In the only case report to document adverse fetal outcome, maternal vasovagal syncope was associated with severe prenatal encephalopathy.22 Our data suggest that syncope during pregnancy may not be a benign occurrence, as it was found that syncope during the first trimester of pregnancy was associated with higher rates of preterm birth, SGA, and low birth weight. The exact mechanisms explaining the association between syncope during the early stages of pregnancy and adverse neonatal outcomes remain unclear. It is known, however, that a hypoxic maternal environment may be detrimental to placental development as well as fetal growth and may lead to potential consequences, including intrauterine fetal growth restriction, premature delivery, and preeclampsia.23 Our findings of the long‐term consequences of syncope during pregnancy, including the higher incidence of congenital anomalies among children of pregnancies with multiple syncope episodes as well as the higher maternal rates of cardiac arrhythmias in the year following delivery in women with syncope during pregnancy, require further study and confirmation in other independent cohorts.

    Although our study provides novel real‐world data on the incidence of syncope during pregnancy in a large population‐based cohort with universal health, it has a few limitations. Our study may underestimate the true incidence of syncope, as it does not account for women with symptoms of syncope who may not have sought medical attention. Our diagnosis of syncope was based on algorithms using ICD codes with moderate sensitivity in administrative data sets,12, 13 and the true incidence of syncope may thus have been underestimated. Additionally, pregnancies that resulted in stillbirths or miscarriages were not included in our database, thus leading to potential further underestimation of the true incidence and adverse neonatal outcomes of syncope in pregnancy.

    Conclusions

    In a large, contemporary, population‐based cohort, we found that the incidence of syncope during pregnancy is ≈1.0%, and is increasing over time. Pregnancies with syncope, especially when it occurs during the first trimester, may be associated with higher rates of adverse outcomes, including higher rates of preterm births and congenital anomalies and increased incidence of maternal cardiac arrhythmia and syncope postpartum. Whether women who experience syncope during pregnancy may benefit from closer monitoring during the obstetric and postpartum periods requires further study.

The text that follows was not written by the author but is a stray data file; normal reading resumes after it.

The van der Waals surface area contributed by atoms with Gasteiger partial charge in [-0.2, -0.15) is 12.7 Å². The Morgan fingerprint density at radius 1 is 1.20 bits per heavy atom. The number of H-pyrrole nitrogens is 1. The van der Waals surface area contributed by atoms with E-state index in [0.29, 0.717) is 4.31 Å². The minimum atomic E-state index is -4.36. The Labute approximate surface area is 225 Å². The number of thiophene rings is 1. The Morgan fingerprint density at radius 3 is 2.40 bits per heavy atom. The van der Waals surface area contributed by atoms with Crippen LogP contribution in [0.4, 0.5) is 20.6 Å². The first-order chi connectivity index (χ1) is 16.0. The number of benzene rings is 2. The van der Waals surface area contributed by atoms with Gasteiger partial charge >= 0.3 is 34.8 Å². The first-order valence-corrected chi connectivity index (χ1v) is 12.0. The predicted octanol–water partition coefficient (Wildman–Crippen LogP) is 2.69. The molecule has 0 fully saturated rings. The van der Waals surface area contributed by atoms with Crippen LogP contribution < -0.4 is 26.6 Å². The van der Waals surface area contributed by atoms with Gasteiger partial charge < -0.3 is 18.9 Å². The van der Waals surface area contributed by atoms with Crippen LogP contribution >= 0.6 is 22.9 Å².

Author Contributions

    Kaul conceived of the study. Kaul and Sandhu obtained funding. Chatur, Islam, Moore, and Kaul drafted the manuscript. Islam conducted all analyses. All authors edited subsequent versions of the manuscript and approved the final manuscript for submission.

    Sources of Funding

    This study was funded by a peer‐reviewed research grant from the Cardiac Arrhythmia Network of Canada. The funding agency did not have input into study design, data collection, interpretation of results, manuscript preparation, or approval for submission.

    Disclosures

    None.

    Acknowledgments

    This study is based on data provided by Alberta Health. The interpretation and conclusions contained herein are those of the researchers and do not necessarily represent the views of the Government of Alberta. Guarantor: PK takes responsibility for the contents of the article.

    Footnotes

    *Correspondence to: Padma Kaul, PhD, 2‐132 Li Ki Shing Center, University of Alberta, Edmonton, Alberta, Canada T6G2E3. E‐mail:

    Dr Chatur and Dr Islam are co–first authors.

    This study was presented at the American Heart Association's Scientific Sessions, November 10 to 12, in Chicago, IL.